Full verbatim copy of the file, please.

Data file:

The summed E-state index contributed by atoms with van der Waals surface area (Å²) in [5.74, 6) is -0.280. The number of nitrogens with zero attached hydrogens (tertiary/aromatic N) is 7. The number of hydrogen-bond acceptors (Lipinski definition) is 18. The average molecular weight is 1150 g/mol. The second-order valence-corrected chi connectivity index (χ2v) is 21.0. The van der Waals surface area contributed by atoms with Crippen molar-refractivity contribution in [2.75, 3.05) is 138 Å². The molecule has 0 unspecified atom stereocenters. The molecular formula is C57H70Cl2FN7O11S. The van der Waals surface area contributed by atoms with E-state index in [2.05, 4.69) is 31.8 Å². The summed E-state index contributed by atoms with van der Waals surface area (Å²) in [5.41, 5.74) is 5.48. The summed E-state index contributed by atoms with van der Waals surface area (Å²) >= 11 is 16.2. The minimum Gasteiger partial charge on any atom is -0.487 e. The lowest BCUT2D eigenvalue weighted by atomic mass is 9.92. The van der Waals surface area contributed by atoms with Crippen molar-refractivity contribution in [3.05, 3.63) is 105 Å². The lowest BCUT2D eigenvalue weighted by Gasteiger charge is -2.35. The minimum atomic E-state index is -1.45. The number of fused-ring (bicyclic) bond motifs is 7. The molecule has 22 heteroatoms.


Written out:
The summed E-state index contributed by atoms with van der Waals surface area (Å²) in [5.74, 6) is -0.280. The number of nitrogens with zero attached hydrogens (tertiary/aromatic N) is 7. The number of hydrogen-bond acceptors (Lipinski definition) is 18. The average molecular weight is 1150 g/mol. The second-order valence-corrected chi connectivity index (χ2v) is 21.0. The van der Waals surface area contributed by atoms with Crippen molar-refractivity contribution in [2.75, 3.05) is 138 Å². The molecule has 0 unspecified atom stereocenters. The molecular formula is C57H70Cl2FN7O11S. The van der Waals surface area contributed by atoms with E-state index in [2.05, 4.69) is 31.8 Å². The summed E-state index contributed by atoms with van der Waals surface area (Å²) in [5.41, 5.74) is 5.48. The summed E-state index contributed by atoms with van der Waals surface area (Å²) >= 11 is 16.2. The minimum Gasteiger partial charge on any atom is -0.487 e. The lowest BCUT2D eigenvalue weighted by atomic mass is 9.92. The van der Waals surface area contributed by atoms with Crippen molar-refractivity contribution in [3.05, 3.63) is 105 Å². The lowest BCUT2D eigenvalue weighted by Gasteiger charge is -2.35. The minimum atomic E-state index is -1.45. The number of fused-ring (bicyclic) bond motifs is 7. The molecule has 22 heteroatoms.